Top 10: Solid Role Players Among Best 5th-Rounders But One Stands Out Most

With the NFL Draft less than a month away, the Cowboys are not alone among teams trying to create their board, filled with top-line players all the way to the hidden gems.

Every round has examples of great players and the fifth-round is no exception.

So for the next seven weeks, leading up to the NFL Draft in late-April, let's focus on the best players the Cowboys have collected in each of the seven rounds.  

This week, let's focus on the 10 best fifth-round picks in Cowboys history.

Take a look at DallasCowboys.com's rankings of the top 10 5th round picks in Cowboys history.

10. Andy Frederick (1977) –Only Herschel Walker played more career games in Cowboys history than Walker, although the second half of his career was with Cleveland and Chicago. Frederick was a key reserve for most of his career, but he did start five games in 1978 as the Cowboys made a run to Super Bowl XIII, but came up short in their chance to repeat.

9. Matt Lehr –Drafted during the Cowboys' down years of the early 2000s, Lehr was a versatile lineman who could play both guard and center. In 2003, Bill Parcells took over and quickly moved Lehr to center, where he started 16 games as the Cowboys made it to the playoffs. Lehr later started 26 games for the Falcons.

8. Gary Hogeboom (1980) – He was involved in one of the most debated quarterback controversies in team history. As the Cowboys struggled to get over the hump in the 80s, Hogeboom was able to compete for the starting job with Danny White, even prompting some players to choose sides. While Hogeboom won over some of his teammates, he only started 12 games before moving on to other teams. He got back in the spotlight again in 2005 when lasted 30 days on the ABC reality show "Survivor."

7. Steve Pelluer (1984) – One of the reasons Hogeboom was eventually allowed to move on was the Cowboys' willingness to play Pelluer. He also backed up White and became a starter due to injury in 1986. He only won nine games over three years, but didn't get much help around him on either side of the ball.

6. Darren Hambrick (1998) –Probably the most productive of the Hambrick brothers, although Troy nearly rushed for 1,000 yards in 2003. But Darren Hambrick was the Cowboys' leading tackler in 2000 with 154 stops. He had the athleticism of a safety but had some hard-hitting ability that made a rangy linebacker during his time.

[embeddedad0]5. Ron Springs (1979) –Just a do-it-all player for Tom Landry's offense in the early 80's. Springs was never the lead back having to split reps with Tony Dorsett. But he could run, catch, block and even throw (connecting with Danny White on a TD pass in 1983).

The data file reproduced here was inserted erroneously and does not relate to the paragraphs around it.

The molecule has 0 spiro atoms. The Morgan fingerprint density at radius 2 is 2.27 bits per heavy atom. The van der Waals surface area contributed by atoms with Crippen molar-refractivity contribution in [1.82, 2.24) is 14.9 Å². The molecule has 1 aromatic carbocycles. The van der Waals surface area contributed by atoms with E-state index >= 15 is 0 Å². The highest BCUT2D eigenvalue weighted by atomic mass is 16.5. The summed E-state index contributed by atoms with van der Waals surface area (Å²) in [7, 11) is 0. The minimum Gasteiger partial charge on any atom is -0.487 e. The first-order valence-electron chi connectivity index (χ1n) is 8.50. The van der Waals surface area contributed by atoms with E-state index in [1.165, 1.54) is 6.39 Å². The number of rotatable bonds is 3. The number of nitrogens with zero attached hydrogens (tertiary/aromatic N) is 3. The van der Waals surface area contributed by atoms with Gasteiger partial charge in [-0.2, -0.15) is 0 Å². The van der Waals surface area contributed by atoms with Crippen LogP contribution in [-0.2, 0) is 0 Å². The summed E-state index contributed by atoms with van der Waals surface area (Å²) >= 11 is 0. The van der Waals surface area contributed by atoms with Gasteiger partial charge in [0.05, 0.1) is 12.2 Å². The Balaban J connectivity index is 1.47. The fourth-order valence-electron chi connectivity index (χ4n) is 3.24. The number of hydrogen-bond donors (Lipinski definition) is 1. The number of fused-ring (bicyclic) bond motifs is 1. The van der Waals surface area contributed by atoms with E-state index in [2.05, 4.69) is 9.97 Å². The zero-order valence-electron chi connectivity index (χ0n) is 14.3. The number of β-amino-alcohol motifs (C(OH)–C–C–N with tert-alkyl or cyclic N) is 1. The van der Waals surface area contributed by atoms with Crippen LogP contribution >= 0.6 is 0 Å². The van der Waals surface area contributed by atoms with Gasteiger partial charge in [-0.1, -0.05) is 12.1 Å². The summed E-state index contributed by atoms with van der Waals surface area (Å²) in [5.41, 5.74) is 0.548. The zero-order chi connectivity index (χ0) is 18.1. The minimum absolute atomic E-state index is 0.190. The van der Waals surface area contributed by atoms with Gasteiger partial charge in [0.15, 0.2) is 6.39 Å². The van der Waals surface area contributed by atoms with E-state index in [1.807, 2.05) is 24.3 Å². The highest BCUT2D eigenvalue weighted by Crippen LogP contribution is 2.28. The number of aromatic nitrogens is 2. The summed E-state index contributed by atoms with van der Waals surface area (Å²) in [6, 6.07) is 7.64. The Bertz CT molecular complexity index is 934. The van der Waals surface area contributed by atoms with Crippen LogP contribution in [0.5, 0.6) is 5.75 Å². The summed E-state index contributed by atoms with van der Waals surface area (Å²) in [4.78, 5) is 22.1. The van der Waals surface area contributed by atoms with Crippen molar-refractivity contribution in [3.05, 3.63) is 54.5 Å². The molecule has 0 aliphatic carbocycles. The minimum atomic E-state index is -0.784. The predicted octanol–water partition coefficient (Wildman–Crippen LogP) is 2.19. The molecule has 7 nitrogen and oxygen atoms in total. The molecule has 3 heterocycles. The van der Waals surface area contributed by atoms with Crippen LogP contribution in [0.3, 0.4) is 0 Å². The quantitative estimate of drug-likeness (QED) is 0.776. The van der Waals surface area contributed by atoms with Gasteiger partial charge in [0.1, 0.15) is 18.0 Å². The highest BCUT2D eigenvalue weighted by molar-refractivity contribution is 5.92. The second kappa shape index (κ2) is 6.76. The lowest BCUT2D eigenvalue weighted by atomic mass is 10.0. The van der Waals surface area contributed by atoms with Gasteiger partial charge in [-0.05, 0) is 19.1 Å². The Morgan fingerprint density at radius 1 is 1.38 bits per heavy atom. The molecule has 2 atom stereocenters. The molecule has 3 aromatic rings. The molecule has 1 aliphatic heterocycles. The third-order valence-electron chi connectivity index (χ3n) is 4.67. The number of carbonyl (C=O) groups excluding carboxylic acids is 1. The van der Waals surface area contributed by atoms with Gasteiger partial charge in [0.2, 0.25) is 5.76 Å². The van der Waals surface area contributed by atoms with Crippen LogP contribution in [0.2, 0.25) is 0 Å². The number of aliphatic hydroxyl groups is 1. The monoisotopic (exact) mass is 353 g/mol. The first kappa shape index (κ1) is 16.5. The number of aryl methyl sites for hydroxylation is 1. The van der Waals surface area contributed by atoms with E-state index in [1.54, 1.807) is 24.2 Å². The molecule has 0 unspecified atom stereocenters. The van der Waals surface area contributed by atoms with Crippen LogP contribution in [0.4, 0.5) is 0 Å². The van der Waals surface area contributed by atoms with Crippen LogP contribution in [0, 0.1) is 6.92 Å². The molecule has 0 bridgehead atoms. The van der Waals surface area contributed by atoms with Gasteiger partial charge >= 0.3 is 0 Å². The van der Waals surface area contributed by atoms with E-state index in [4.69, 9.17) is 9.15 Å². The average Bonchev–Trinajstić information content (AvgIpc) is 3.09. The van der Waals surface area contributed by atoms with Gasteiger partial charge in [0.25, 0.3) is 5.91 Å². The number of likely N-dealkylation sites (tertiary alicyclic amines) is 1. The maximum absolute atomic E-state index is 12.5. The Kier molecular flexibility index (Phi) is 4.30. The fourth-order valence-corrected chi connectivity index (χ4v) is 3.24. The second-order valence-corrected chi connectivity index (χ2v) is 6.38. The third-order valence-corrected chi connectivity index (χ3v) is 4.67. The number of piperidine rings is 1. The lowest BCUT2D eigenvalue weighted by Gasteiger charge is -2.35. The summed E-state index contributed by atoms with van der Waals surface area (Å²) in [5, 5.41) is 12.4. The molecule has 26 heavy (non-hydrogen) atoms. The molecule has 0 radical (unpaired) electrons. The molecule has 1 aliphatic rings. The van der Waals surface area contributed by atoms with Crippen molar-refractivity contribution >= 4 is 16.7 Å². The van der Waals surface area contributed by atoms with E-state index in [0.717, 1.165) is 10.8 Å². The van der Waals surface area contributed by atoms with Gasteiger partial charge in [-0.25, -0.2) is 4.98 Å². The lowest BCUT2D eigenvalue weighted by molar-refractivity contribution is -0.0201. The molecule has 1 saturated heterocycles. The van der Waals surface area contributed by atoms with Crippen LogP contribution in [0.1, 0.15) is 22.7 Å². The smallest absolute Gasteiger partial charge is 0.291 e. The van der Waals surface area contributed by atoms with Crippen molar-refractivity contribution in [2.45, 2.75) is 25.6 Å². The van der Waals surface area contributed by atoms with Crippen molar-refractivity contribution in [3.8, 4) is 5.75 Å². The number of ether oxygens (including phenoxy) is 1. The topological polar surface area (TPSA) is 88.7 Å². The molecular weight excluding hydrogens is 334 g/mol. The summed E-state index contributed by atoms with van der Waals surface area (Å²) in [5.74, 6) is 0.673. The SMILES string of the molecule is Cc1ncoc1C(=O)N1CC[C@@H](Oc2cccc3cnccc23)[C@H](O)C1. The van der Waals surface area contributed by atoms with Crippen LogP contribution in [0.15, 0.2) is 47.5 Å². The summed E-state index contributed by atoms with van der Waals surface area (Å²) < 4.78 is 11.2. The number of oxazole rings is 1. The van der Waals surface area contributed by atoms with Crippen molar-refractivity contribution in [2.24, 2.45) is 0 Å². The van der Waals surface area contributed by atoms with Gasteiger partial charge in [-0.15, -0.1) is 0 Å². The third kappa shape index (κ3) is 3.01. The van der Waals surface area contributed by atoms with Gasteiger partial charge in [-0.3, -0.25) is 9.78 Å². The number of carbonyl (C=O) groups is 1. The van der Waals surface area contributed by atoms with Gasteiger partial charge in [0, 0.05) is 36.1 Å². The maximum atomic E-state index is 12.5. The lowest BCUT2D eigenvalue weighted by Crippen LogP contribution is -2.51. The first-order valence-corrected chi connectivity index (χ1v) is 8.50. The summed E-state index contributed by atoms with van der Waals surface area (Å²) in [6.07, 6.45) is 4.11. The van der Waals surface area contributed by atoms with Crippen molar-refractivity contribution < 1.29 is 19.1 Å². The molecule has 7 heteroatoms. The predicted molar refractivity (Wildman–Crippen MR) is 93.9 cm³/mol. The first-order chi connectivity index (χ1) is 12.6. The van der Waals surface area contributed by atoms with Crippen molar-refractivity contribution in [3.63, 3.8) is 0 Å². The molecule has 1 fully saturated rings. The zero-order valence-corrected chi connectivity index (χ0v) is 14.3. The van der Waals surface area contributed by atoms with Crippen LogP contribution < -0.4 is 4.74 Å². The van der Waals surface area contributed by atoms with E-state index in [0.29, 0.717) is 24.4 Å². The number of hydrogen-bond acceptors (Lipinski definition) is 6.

1. Walt Garrison (1966) –A true "Cowboy," Garrison was known for his toughness and once receiving a horse trailer as a signing bonus. His entire nine-year career was spent in Dallas, where Garrison was also a versatile player who had many roles for the Cowboys' offense. While he was never considered the lead back, he blocked as a fullback, caught the ball out of the backfield and could handle the ball. In all, Garrison scored 30 touchdowns during his career.

3. Orlando Scandrick (2008) – One of the best slot cornerbacks in the NFL during his time, and certainly in franchise history. Scandrick wasn't even the featured corner from his draft class, which included first-round pick Mike Jenkins. While it took a few years for Scandrick to become a starter, he was immediately inserted into the slot position, one of the toughest places to play on the field. He hasn't made a Pro Bowl, but that he's still one of the best fifth-rounders the Cowboys have ever had.

2. Blaine Nye (1968) –A seven-year starter, Nye was one of the first great offensive linemen in Cowboys history alongside John Niland and of course, Rayfield Wright. Nye earned two Pro Bowls as he started 96 career games with the Cowboys. Like Garrison, Nye spent his entire nine-year career with the Cowboys, playing in three Super Bowls.

1.   Herschel Walker (1985) –There are a few elements here that make Walker the easy choice for the top spot. For starters, the Cowboys had the foresight to draft Walker, a star player in the USFL with the vision the league might eventually fold. When it did, Walker's draft rights went to Dallas, which used a fifth-rounder the year before. Walker then became one of the NFL's best running backs and was the only tradable player on the roster in 1989 when Jerry Jones bought the team. The Cowboys used Walker to make the NFL's most significant trade of all time, shipping him to the Vikings for a bundle of draft picks that eventually landed the likes of Emmitt Smith, Darren Woodson and many other key starters that guided the Cowboys to three Super Bowls in a four-year span. Walker wasn't the piece to put the Vikings over the top and he played with the Eagles and Giants before returning to the Cowboys for two years in 1996-97.

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